White House 'Laser-Focused' on Getting $1,400 Stimulus Checks, Other Money to Americans

Now that Congress has passed the American Rescue Plan, the White House is turning its attention on how to implement the provisions in the $1.9 trillion package, including getting direct payments into people's bank accounts.

The House passed the package along party lines on Wednesday, with all but one Democrat voting in favor of the legislation and every Republican opposing it. President Joe Biden is expected to sign the package on Friday, triggering the Treasury Department's ability to start sending out payments.

"We are now laser-focused on the question of how to implement this bill quickly and effectively so that the resources get out to those Americans who need it, including those direct payments," Brian Deese, director of the White House National Economic Council told CNN's New Day on Thursday.

Eligible individuals with incomes under $75,000 and joint filers with incomes below $150,000 are poised to receive $1,400 and $2,800 payments, respectively. Payments will once again phase out for those with higher incomes—but instead of cutting off at $99,000 for individuals, payments will exclude those making over $80,000.

Income eligibility will be based on a person's adjusted gross income as it was filed for their 2020 tax return, or their 2019 return if they have yet to file.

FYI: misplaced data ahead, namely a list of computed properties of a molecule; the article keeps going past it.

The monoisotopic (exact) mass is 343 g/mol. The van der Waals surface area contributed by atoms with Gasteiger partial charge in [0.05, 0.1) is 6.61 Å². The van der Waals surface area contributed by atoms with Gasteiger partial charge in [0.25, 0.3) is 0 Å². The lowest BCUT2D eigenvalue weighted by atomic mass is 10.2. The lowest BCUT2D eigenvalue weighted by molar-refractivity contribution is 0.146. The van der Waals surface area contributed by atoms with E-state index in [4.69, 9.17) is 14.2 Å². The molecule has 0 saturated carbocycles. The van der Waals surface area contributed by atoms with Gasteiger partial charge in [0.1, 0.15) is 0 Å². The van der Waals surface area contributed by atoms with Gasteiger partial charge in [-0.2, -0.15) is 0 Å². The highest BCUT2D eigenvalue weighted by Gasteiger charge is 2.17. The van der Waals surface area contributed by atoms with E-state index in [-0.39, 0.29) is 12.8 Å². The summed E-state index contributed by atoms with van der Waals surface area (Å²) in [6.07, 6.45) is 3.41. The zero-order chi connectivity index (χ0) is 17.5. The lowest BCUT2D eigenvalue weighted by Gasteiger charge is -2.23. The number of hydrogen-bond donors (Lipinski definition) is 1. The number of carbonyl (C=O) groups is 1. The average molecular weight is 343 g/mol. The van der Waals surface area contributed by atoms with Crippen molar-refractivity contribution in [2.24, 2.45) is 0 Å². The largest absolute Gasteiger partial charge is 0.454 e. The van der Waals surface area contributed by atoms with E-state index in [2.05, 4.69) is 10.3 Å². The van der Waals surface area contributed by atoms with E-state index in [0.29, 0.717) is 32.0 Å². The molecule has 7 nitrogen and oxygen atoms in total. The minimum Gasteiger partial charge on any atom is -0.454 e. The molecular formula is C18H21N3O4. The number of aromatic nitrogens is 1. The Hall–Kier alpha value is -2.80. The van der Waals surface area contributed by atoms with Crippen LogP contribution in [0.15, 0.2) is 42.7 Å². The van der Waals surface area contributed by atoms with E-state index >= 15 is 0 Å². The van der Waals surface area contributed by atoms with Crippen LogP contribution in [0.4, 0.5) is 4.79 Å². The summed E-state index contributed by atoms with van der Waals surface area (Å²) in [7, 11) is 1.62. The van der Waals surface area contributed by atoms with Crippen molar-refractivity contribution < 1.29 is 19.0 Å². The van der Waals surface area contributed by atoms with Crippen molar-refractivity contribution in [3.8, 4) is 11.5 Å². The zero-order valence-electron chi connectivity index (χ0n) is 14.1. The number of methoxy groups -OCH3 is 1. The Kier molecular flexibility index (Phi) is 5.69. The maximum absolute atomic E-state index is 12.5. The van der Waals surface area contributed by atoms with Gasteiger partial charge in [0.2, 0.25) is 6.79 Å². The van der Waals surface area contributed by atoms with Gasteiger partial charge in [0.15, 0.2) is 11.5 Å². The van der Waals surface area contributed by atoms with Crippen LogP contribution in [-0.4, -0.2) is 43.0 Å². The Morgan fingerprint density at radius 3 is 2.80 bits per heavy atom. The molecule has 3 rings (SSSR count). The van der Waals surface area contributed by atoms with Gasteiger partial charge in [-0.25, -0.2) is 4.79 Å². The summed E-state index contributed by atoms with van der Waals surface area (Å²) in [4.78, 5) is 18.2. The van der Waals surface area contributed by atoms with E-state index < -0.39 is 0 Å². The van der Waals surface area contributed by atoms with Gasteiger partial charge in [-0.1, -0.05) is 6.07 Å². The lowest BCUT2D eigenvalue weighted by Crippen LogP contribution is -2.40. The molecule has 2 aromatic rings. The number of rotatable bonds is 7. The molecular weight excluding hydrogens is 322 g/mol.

white house stimulus checks delivery timing
The White House is "laser-focus" on quickly implementing measures of the $1.9 trillion relief package, according to Brian Deese, the director of the National Economic Council. Economic stimulus checks are prepared for printing at the Philadelphia Financial Center May 8, 2008, in Philadelphia, Pennsylvania. Jeff Fusco/Getty Images

As has been the case the last two times the Treasury Department sent out payments, those who used direct deposit for their tax returns will receive their payments first. Those payments, according to Deese, should start going out in March.

After that group, taxpayers who the IRS has payment information on file from other programs should start seeing payments, followed by those who will receive physical payments in the form of checks or debit cards.

Newsweek reached out to the Treasury Department for comment, but did not receive a response in time for publication.

Along with stimulus checks, the $1.9 trillion relief package extends unemployment payments through September 6. Democrats tried to increase payments to $400, but the final version of the package that's headed to Biden's desk kept payments at their current level of $300.

While people may not see stimulus payments for a few weeks, Deese told New Day they're already feeling the impact of the package passing because of the unemployment extension.

"They can rest a little easier knowing they're going to get some money in their pockets and things like unemployment insurance won't run out at the end of this week," he said.